We are in the midst of a paradigm shift in the field, and new diagnostics and treatments that yield clinically significant improvement for the heterogeneous set of disorders known as schizophrenia are being developed.
The need to stay up-to-date with the most current evidence-based information is becoming harder than ever. For this reason, the authors identify and evaluate published research that may have a direct bearing on clinical practice.
A paradigm-shifting finding holds the potential to alter how we perceive brain-immune interactions for disorders like schizophrenia and Alzheimer disease. It would enable a more mechanistic approach to the study of the neuroimmunology of these and other disorders.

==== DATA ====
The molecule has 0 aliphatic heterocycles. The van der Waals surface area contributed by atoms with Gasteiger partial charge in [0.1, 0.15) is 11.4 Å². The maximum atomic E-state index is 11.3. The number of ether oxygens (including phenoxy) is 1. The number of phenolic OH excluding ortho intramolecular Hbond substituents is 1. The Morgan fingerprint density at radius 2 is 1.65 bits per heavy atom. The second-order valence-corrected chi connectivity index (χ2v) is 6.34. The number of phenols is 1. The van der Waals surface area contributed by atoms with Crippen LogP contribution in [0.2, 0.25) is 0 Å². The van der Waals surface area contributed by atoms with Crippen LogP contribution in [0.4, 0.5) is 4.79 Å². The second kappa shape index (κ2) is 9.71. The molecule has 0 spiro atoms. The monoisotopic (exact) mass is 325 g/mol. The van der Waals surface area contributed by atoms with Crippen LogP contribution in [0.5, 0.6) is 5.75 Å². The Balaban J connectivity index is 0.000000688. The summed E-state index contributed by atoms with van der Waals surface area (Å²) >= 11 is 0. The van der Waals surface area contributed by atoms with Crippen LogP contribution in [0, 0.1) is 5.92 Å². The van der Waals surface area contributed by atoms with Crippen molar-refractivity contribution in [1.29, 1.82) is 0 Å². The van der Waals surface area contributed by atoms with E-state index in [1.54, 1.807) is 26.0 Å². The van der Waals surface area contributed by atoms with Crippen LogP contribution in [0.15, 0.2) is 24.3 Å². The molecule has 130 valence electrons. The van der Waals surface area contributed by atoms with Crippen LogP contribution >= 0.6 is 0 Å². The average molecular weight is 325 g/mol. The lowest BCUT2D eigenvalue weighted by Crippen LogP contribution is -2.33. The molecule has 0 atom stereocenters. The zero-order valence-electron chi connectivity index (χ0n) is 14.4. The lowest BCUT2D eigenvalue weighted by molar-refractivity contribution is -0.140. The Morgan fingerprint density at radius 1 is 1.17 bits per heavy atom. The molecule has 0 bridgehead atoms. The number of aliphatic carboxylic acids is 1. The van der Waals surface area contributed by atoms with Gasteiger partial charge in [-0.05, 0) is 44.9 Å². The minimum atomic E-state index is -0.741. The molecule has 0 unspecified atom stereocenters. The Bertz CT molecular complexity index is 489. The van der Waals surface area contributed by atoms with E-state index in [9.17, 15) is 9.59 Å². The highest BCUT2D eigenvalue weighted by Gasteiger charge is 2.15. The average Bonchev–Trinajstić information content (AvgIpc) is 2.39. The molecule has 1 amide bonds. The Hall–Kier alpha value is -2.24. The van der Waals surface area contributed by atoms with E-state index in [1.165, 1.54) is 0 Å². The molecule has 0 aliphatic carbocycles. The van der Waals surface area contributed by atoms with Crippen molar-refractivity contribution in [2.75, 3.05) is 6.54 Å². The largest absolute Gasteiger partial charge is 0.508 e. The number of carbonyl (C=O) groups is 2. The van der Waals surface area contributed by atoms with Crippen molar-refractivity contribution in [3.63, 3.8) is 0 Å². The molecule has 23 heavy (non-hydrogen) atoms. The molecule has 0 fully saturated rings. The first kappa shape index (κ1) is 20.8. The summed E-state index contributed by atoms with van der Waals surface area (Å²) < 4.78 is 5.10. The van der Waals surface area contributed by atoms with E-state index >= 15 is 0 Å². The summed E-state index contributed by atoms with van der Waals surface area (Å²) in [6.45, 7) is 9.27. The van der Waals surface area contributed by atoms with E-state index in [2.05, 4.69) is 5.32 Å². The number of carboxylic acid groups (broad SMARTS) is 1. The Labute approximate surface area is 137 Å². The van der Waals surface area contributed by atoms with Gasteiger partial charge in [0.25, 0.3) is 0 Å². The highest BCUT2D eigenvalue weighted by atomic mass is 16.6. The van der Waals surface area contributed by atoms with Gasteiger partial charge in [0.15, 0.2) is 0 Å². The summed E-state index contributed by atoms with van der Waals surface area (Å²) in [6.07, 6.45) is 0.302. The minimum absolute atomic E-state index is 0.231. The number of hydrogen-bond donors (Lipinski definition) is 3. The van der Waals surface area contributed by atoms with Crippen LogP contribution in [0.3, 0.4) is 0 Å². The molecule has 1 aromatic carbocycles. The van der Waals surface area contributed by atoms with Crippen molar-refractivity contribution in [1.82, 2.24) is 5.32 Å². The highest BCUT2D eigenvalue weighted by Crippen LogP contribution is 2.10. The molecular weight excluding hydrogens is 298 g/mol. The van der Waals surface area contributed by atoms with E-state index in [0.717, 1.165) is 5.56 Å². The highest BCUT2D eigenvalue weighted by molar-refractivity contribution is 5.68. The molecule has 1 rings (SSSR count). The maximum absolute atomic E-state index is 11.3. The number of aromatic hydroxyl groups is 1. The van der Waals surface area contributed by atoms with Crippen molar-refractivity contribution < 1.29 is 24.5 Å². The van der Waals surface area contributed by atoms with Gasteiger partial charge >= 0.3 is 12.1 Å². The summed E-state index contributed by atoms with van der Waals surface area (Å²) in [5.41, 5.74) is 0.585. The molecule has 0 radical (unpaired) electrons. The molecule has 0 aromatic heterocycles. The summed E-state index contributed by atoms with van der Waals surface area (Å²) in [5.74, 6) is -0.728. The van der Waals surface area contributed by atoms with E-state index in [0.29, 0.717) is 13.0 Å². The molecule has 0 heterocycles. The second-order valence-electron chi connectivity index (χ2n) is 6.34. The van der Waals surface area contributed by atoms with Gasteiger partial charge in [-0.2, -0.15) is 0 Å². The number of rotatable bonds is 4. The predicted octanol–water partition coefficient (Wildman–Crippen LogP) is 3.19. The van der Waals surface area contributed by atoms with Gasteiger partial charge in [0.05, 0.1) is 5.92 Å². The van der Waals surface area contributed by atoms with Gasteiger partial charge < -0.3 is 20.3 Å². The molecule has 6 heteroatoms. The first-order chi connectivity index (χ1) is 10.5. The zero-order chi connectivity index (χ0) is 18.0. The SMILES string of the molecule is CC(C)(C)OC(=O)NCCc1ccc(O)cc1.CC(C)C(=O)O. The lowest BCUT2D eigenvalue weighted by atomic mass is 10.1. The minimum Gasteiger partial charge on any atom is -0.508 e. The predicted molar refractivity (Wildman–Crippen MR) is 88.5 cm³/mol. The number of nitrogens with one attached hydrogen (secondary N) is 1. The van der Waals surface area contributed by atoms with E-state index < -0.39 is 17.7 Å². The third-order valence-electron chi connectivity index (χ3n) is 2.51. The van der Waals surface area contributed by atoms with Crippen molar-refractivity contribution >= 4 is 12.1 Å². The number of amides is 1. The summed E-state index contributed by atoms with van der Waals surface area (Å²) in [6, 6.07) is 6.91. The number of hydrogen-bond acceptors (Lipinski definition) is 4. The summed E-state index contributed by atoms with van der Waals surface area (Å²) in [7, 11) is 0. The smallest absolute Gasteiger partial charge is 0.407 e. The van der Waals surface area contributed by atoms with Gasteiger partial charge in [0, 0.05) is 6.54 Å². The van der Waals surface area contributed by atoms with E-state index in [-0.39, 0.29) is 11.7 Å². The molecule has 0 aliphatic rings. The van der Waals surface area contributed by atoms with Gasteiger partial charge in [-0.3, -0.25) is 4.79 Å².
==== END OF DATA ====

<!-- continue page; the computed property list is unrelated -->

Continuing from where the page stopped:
We talk about mental disorders as brain disorders, but what does that really mean? How does it change the way we think about autism, schizophrenia, depression, bipolar, and other illnesses? The answer to these questions are still evolving. More in this video exclusive with NIMH Director Thomas Insel, MD.
The psychiatrist’s role is to act as a consultant to maximize the likelihood of a successful taper and discontinuation and to minimize collateral morbidities or withdrawal complications. This slideshow features common scenarios in which a planned discontinuation of psychotropic medications occurs.